After integration in the late 1960s and the phase out of Cedar Hill High School in 1969, Rodgers attained a position at Cedartown High School as assistant coach under athletic director Jimmy Carter. Off the field, Rodgers was well-loved in the classroom. He taught math and was just as much the encourager to his kids in front of the chalkboard as he was to his kids in uniform. “He always told us grades first, then football and sports,” said Nelson, who played basketball and ran track as well.

And it was his students, The Cedar Hill High School Alumni Association, that put forth the herculean effort in having Rodgers recognized in his community for his accomplishments. They wanted his story told and recognized. They wanted his accomplishments celebrated by future generations.

An application was submitted by the alumni association to the Georgia Sports Hall of Fame. It was the group’s wish to have Rodgers inducted. It took several attempts and five years, but on May 22, 2021, their wish came true: Escue Rodgers was officially inducted into the Georgia Sports Hall of Fame. But they didn’t stop there.

Another success was earned by the group in July 2021, as $30,000 was raised and applied towards the creation of a bronze life-size statue of Rodgers to be placed in the Polk County Sports Walk of Fame.

And in the winning tradition and determination of the Cedar Hill Panthers, the statue of their role model — a community coaching legend — will be unveiled on Saturday, July 2 at 11 a.m. at the new home of the Walk of Fame along Philpot Street next to the Doug Sanders Golf Museum on Sterling Holloway Place.

Rodgers will take his rightful place along with the six other bronze statues that are displayed along the Polk County Walk of Fame. These statues were unveiled in 2016 and include local athletic greats and Georgia Sports Hall of Famers Ray Beck, Edgar Chandler, Doug Sanders, Whitlow Wyatt, Doc Ayers and Jimmy Hightower.

Cedartown native and sculptor Julia Knight created the first set of statues and was honored to sculpt Rodgers as well.

“This has been such a long-time coming,” Knight said. “We are really talking about an untold story here, the story of Escue Rodgers. When I began researching information and gathering photos before starting the sculpture, I realized that information, those photographs hardly exist. The only photos that seemingly exist are tiny and came from the school yearbook.”

Because photos were scarce, Knight worked closely with the Cedar Hill Alumni Association to recreate his likeness.

Cedar Hill alumni Carolyn Gibbs (‘65) worked closely with Knight in order to get the statue just right. “People just didn’t take as many photos back then. We gathered up what we could,” explained Gibbs.

Gibbs reflected on her memories to paint a complete picture of Rodgers to aid in the sculpture process. She created a profile for Knight to work with, which included his general stature and personality. Rodgers loved his ball cap, Gibbs recalled with a chuckle.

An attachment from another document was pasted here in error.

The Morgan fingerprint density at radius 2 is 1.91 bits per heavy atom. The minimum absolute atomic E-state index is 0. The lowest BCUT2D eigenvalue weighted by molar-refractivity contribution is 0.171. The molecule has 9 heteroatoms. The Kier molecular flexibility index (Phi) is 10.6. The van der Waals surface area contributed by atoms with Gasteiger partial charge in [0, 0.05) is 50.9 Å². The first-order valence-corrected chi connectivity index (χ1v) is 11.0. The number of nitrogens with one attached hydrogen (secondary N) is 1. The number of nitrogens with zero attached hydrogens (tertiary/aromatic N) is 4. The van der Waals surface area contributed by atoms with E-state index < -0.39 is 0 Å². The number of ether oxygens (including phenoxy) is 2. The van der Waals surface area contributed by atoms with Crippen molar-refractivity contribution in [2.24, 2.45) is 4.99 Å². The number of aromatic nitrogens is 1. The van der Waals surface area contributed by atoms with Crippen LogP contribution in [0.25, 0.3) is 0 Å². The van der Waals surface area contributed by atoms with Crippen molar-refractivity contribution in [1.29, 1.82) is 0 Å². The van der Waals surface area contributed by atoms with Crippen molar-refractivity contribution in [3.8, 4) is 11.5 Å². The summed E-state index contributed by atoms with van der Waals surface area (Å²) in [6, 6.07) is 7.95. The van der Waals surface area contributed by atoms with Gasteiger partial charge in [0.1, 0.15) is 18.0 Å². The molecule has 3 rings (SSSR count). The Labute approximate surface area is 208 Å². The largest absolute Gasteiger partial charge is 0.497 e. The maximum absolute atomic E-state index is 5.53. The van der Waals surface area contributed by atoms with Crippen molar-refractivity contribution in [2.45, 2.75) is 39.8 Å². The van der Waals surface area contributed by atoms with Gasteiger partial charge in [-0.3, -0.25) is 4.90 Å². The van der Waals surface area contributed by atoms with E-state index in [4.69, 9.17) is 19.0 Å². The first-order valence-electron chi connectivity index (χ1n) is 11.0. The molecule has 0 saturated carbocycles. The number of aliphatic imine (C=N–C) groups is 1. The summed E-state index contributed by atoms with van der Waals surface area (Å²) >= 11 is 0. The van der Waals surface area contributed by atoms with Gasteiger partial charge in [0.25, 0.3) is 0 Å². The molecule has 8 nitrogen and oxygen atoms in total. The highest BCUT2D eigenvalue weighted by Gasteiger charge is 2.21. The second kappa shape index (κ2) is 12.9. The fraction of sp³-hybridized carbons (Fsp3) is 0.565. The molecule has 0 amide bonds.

“He just wasn’t Mr. Rodgers without that ball cap, and when he couldn’t wear it, it was folded up and stuck down in the pocket of his trademark tan jacket.” Former students of Rodgers will be happy to see that his cherished ball cap and jacket are featured on the statue. “The statue is absolutely wonderful.”

Cedar Hill Alumni welcome the public to attend the unveiling ceremony. Words of reflection will be given by various alumni and a special presentation will be made to the Polk County Historical Society on behalf of the Cedar Hill Alumni Association.

Supreme Court overturns Roe v. Wade, Georgia expected to put 'heartbeat law' into effect

Republicans across Northwest Georgia celebrated Friday as the announcement that the U.S. Supreme Court had overturned the 1973 Roe v. Wade ruling on abortion.

“The Constitution does not confer a right to abortion,” Associate Justice Samuel Alito stated in the 6-3 ruling in Dobbs v. Jackson Women’s Health Organization. “The authority to regulate abortion is returned to the people and its elected representatives.”

The case examined a Mississippi law banning abortion after 15 weeks. Five of the justices — Alito, Clarence Thomas, Neil Gorsuch, Brett Kavanaugh, and Amy Coney Barrett) — concurred with Alito’s opinion.

Chief Justice John Roberts wrote a concurring opinion that upheld the Mississippi ban on abortions after 15 weeks but argued the court should not have overturned Roe. Justices Stephen Breyer, Sonia Sotomayor, and Elena Kagan dissented.

In Georgia, that means the state will move to put into effect the “heartbeat law” Gov. Brian Kemp pushed through the General Assembly. Passed in 2019, it prohibits most abortions after the detection of a fetal “heartbeat,” typically around the sixth week of a pregnancy, before many women know they are pregnant.

A U.S. District Court ruling in 2020 deemed the Georgia law unconstitutional, putting it on hold.

The state appealed to the 11th U.S. Circuit Court of Appeals. The appellate court said it would hold off on a decision until the Supreme Court ruled definitively in the Dobbs case.

“The 11th Circuit Court of Appeals will likely soon take action to ultimately put Georgia’s six-week abortion ban into effect,” the American Civil Liberties Union of Georgia said.

Georgia Republicans, across the board, cheered the ruling.

Marjorie Taylor Greene

“Today’s landmark ruling is a historic victory for life,” said Republican Gov. Brian Kemp. “I look forward to its impact on the legal proceedings surrounding our historic LIFE Act, and hope our law will be fully implemented and ultimately protect countless unborn lives here in the Peach State.”

14th District Rep. Marjorie Taylor Greene emotionally cheered the ruling on her social media pages.

Franmarie Metzler 

Rep. Barry Loudermilk

“Our prayers were answers at the Supreme Court today,” Greene wrote on her Twitter page among other video posts praising the decision. “Roe is overturned and we are one step closer to ending the mass genocide of abortion in America.”

11th District Rep. Barry Loudermilk took a more reserved tone, applauding the decision.